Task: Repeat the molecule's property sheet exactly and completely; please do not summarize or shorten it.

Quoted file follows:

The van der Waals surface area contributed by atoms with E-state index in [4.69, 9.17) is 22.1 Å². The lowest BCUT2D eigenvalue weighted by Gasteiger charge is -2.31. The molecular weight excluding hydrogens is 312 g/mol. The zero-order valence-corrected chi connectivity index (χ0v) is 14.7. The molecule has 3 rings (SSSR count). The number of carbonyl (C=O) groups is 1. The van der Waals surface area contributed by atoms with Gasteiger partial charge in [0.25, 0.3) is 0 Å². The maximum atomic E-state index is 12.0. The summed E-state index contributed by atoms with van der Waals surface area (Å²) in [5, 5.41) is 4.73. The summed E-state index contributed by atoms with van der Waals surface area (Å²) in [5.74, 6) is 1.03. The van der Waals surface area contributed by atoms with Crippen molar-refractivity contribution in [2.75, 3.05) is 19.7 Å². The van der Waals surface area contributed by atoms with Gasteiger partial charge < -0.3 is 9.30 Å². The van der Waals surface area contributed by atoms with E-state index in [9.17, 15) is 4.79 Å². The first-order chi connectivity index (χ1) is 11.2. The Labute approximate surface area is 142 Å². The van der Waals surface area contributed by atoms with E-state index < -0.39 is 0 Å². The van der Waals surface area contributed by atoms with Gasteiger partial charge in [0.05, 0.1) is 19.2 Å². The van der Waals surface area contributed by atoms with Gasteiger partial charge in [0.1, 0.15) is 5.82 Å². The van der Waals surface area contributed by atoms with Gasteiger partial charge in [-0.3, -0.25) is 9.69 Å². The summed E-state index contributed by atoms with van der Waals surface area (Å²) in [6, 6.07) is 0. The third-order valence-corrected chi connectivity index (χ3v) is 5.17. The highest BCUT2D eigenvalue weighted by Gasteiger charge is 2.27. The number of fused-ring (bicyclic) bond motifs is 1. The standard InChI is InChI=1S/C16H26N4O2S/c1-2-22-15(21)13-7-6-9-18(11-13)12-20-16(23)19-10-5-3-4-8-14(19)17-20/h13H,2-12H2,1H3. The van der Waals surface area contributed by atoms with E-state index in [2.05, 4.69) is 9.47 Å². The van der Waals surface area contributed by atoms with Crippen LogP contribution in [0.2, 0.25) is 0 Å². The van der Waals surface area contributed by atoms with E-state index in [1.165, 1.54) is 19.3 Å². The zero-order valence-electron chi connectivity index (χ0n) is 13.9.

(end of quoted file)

The van der Waals surface area contributed by atoms with E-state index in [4.69, 9.17) is 22.1 Å². The lowest BCUT2D eigenvalue weighted by Gasteiger charge is -2.31. The molecular weight excluding hydrogens is 312 g/mol. The zero-order valence-corrected chi connectivity index (χ0v) is 14.7. The molecule has 3 rings (SSSR count). The number of carbonyl (C=O) groups is 1. The van der Waals surface area contributed by atoms with Gasteiger partial charge in [0.25, 0.3) is 0 Å². The maximum atomic E-state index is 12.0. The summed E-state index contributed by atoms with van der Waals surface area (Å²) in [5, 5.41) is 4.73. The summed E-state index contributed by atoms with van der Waals surface area (Å²) in [5.74, 6) is 1.03. The van der Waals surface area contributed by atoms with Crippen molar-refractivity contribution in [2.75, 3.05) is 19.7 Å². The van der Waals surface area contributed by atoms with Gasteiger partial charge < -0.3 is 9.30 Å². The van der Waals surface area contributed by atoms with E-state index in [9.17, 15) is 4.79 Å². The first-order chi connectivity index (χ1) is 11.2. The Labute approximate surface area is 142 Å². The van der Waals surface area contributed by atoms with E-state index < -0.39 is 0 Å². The van der Waals surface area contributed by atoms with Gasteiger partial charge in [0.05, 0.1) is 19.2 Å². The van der Waals surface area contributed by atoms with Gasteiger partial charge in [0.1, 0.15) is 5.82 Å². The van der Waals surface area contributed by atoms with Gasteiger partial charge in [-0.3, -0.25) is 9.69 Å². The summed E-state index contributed by atoms with van der Waals surface area (Å²) in [6, 6.07) is 0. The third-order valence-corrected chi connectivity index (χ3v) is 5.17. The highest BCUT2D eigenvalue weighted by Gasteiger charge is 2.27. The number of fused-ring (bicyclic) bond motifs is 1. The standard InChI is InChI=1S/C16H26N4O2S/c1-2-22-15(21)13-7-6-9-18(11-13)12-20-16(23)19-10-5-3-4-8-14(19)17-20/h13H,2-12H2,1H3. The van der Waals surface area contributed by atoms with E-state index in [2.05, 4.69) is 9.47 Å². The van der Waals surface area contributed by atoms with Crippen LogP contribution in [0.2, 0.25) is 0 Å². The van der Waals surface area contributed by atoms with E-state index in [1.165, 1.54) is 19.3 Å². The zero-order valence-electron chi connectivity index (χ0n) is 13.9.